J Cancer 2020; 11(14):4099-4105. doi:10.7150/jca.37670

Research Paper

Use of eribulin as an earlier-line chemotherapy for patients with HER2-negative metastatic breast cancer

Sumito Shingaki1,2, Takahiro Kogawa1,2,*, Corresponding address, Mototsugu Shimokawa4,5, Kenichi Harano1,2, Yoichi Naito1,2, Shota Kusuhara1, Yumi Fujimoto1, Nobuaki Matsubara1, Ako Hosono1, Hirofumi Mukai1, Tatsuya Onishi3, Takashi Hojo3, Toru Mukohara1

1. Departments of Breast and Medical Oncology, National Cancer Center Hospital East, Kashiwa, Japan
2. Department of Developmental Therapeutics, National Cancer Center Hospital East, Kashiwa, Japan
3. Department of Breast Surgery, National Cancer Center Hospital East, Kashiwa, Japan
4. Cancer Biostatistics Laboratory, Clinical Research Institute, National Kyushu Cancer Center, Fukuoka, Japan
5. Department of Biostatistics, Yamaguchi University Graduate School of Medicine, Ube, Japan
* Current affiliation is Division of Early Clinical Development for Cancer, Center for Advanced Medical Development, Japan Foundation Cancer Research

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Citation:
Shingaki S, Kogawa T, Shimokawa M, Harano K, Naito Y, Kusuhara S, Fujimoto Y, Matsubara N, Hosono A, Mukai H, Onishi T, Hojo T, Mukohara T. Use of eribulin as an earlier-line chemotherapy for patients with HER2-negative metastatic breast cancer. J Cancer 2020; 11(14):4099-4105. doi:10.7150/jca.37670. Available from http://www.jcancer.org/v11p4099.htm

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Abstract

Background: Previous prospective studies have shown that eribulin improves the survival in patients with metastatic breast cancer (MBC). However, the optimal timing of its administration to achieve the longest extended survival and the efficacy of using eribulin monotherapy as earlier-line chemotherapy are yet unclear.

Methods: We identified all consecutive female patients with MBC who received any chemotherapeutic intervention for metastatic disease at our institution between July 2012 and December 2017, excluding patients with HER2-positive disease. Those who received eribulin monotherapy for MBC were classified under the eribulin cohort, whereas those who never received eribulin were included in the non-eribulin (Non-E) cohort. Among the patients in the eribulin cohort, those who received eribulin as the first- or second-line chemotherapy for MBC were further classified under the earlier-line eribulin (EE), and otherwise classified under the later-line eribulin (LE) cohorts. The survival of patients was assessed using the log-rank test. A multivariable Cox proportional hazards model was used to assess the independent efficacy and timing of eribulin monotherapy. The inverse probability of treatment weighting (IPTW) estimate was utilized to compare the EE and LE cohorts.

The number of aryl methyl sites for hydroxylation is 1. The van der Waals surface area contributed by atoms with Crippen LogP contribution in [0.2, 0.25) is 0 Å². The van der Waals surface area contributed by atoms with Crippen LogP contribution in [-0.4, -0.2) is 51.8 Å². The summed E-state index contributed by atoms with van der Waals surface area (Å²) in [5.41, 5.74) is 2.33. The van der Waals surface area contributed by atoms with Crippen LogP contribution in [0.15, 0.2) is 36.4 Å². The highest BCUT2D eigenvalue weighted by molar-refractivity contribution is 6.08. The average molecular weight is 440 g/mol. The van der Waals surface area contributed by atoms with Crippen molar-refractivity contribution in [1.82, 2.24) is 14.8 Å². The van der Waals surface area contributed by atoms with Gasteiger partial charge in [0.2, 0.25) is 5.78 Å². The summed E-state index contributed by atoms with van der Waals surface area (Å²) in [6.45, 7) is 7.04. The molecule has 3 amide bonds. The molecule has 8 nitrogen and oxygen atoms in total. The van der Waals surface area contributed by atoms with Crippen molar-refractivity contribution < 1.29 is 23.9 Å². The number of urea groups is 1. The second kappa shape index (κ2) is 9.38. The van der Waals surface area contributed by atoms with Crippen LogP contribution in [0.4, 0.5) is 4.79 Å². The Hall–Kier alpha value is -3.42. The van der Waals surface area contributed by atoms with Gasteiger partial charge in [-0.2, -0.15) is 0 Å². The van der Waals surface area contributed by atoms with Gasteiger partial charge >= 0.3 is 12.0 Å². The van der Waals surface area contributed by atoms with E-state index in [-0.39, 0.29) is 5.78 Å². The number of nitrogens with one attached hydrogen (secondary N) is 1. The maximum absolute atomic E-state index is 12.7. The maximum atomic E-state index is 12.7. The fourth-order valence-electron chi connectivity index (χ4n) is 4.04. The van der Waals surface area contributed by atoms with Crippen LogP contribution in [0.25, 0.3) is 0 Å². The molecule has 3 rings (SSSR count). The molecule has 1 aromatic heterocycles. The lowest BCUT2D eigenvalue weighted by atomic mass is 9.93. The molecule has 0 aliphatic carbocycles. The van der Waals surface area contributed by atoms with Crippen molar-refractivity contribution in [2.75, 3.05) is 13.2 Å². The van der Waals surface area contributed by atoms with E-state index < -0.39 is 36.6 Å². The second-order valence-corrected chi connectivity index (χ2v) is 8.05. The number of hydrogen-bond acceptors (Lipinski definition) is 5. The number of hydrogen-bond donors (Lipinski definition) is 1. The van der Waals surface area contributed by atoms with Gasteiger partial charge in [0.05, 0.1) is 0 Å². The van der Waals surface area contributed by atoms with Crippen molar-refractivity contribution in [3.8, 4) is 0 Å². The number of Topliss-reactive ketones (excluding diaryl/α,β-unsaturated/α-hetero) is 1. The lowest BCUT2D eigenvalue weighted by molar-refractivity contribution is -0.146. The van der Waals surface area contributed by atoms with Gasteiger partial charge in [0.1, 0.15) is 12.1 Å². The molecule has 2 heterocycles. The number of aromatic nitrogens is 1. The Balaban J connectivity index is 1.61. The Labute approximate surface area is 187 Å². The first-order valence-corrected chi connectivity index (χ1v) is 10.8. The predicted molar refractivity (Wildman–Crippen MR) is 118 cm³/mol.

Results: Of the 507 patients who were initially screened, 226 were included after an intensive chart review: 93, 49, and 84 patients were included in the Non-E, EE, and LE cohorts, respectively. The eribulin cohort showed significantly longer overall survival than the Non-E cohort (30.3 vs. 22.2 months, p = 0.0217). No significant difference was observed in the progression-free survival of the EE and LE cohorts (3.4 vs. 4.4 months, p = 0.1337) after adjusting for clinically relevant factors using IPTW estimates. LE cohort showed good overall survival (OS) compared with patient group of Non-E and EE by log-rank testing (p = 0.0398), although multivariate analysis did not demonstrate eribulin administration timing as an independent prognostic factor of OS. OS was defined from the initiation of first-line chemotherapy date.

Conclusions: Our data provided additional insights regarding the use of eribulin monotherapy as earlier-line chemotherapy. However, the optimal timing of eribulin monotherapy for MBC was not determined in the current study.

Keywords: Eribulin, Metastatic breast cancer, Chemotherapy, First line chemotherapy

Introduction

Survival in patients with metastatic breast cancer (MBC) has improved over the recent decades. Anthracycline- or taxane-based regimens extend the overall survival (OS) in patients with breast cancer; thus, such regimens are used for metastatic disease (1). However, the long-term survival of patients with MBC remains poor, which necessitates effective therapy to improve their quality of life and prolong survival (2).